Blitzer asserted: "Her supporters say Yene is seeking revenge -- angry over a business and personal relationship that soured with Vanessa Weaver, a close friend of Herman's who had bought her consulting firm when she joined the White House in 1993.

Jeff Fried, Weaver's attorney: "He came to us asking for $250,000. He unilaterally reduced that number to $125,000 and if he did not get that from Dr. Weaver, he was going to go to Capitol Hill, to the media, and he was going to quote, 'destroy Alexis Herman and her friend.'"

Blitzer: "Yene came forward with his allegations only after her Senate confirmation last April. Yene could not be reached for comment...."

-- Viewers of ABC's World News Tonight got the fuller story, as Brian Ross provided some information damaging to the White House line which Blitzer skipped. Brian Ross reported:

"....The White House characterized the charges against her as lies, which the White House says, were fully investigated and discredited during Herman's Senate confirmation hearings. But that's just not true. Senate investigators told ABC News today that the allegation Herman was selling her influence at the White House was never investigated by them. And FBI agents doing the background check on Herman never talked to the man who is now making the accusations. He is 42-year-old Laurent Yene who first met with Justice officials only three months ago, accompanied at his request by ABC News. It was then that Yene turned over a pile of photos and documents, including several the White House has claimed were forgeries, but Justice officials have told ABC News that several key documents provided by Yene have been authenticated, one of the reasons the investigation of Alexis Herman is now being taken so seriously."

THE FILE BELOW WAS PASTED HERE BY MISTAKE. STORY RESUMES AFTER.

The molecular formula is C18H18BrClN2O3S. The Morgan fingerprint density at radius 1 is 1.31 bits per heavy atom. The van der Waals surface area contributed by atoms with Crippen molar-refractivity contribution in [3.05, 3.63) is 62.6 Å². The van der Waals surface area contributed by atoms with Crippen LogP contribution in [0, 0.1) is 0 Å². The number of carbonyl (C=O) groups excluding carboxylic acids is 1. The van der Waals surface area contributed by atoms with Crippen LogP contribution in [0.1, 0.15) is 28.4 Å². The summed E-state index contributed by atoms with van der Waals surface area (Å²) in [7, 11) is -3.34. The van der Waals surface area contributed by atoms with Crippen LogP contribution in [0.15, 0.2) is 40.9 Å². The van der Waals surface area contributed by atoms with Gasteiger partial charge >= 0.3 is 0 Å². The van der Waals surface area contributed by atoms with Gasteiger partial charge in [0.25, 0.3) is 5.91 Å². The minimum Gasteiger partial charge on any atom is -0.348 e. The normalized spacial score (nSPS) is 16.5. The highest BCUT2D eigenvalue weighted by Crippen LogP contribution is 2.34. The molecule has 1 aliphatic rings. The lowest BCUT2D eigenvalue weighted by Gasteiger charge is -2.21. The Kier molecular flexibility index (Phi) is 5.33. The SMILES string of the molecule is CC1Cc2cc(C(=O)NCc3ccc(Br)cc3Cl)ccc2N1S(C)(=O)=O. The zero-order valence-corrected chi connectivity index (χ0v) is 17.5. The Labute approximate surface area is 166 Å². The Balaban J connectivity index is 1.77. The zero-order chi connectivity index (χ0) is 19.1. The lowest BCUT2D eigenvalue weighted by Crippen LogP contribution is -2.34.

-- Fox News Channel's 7pm ET Fox News Report allocated 35 seconds to Herman, but in about 25 seconds anchor Jon Scott delivered all the key facts in the latest development on the Cisneros front:

"The ex-mistress of former Housing Secretary Henry Cisneros pleaded guilty to charges of fraud and conspiracy today. Jones admits lying to investigators about how much Cisneros paid her to keep quiet about their affair. She's said it was $60,000 but prosecutors say it was a quarter million. Now Jones is going to prison for three and a half years."

Not even a prison term and a guilty plea that implicates a former Cabinet official could stir the broadcast networks. As I said above, only CNN and FNC mentioned the matter.


cyberno2.gif (1451 bytes)But not even those cable networks bothered with the Espy case in their prime time shows Thursday night. As reported by the AP's Curt Anderson in a January 15 dispatch:

"A Tyson Foods Inc. vice president and the company's top

lobbyist were charged Thursday in a 15-count federal indictment with giving illegal gifts to former Agriculture Secretary Mike Espy and lying about it.

"The charges against Archibald L. Schaffer III, the Tyson executive, and lobbyist Jack L. Williams involve the same $12,000 in gratuities that Tyson pleaded guilty in December to giving Espy: playoff football tickets, tickets to a presidential inaugural dinner, travel to an Arkansas party and a scholarship for Espy's girlfriend."

Ignoring Espy is nothing new. Back on December 29 Tyson agreed to pay a $6 million fine for its gifts to Espy. The CBS Evening News and CNN's Prime News gave it a few seconds as did Good Morning America. But zilch on NBC or ABC's World News Tonight.

Earlier developments also went unnoticed by the networks. As documented by Tim Graham in the MRC's December 11 Media Reality Check (http://www.mediaresearch.org/reality/fax1211.html), the four network evening shows (and three morning ones) all skipped the November 26 announcement that a Sun Diamond Growers VP had been convicted of giving Espy illegal gratuities. The December 2 conviction of Ronald Blackley, Espy's top aide at Agriculture, for lying about money he received, never made it onto an ABC, CBS or NBC morning or evening news show, nor CNN in prime time.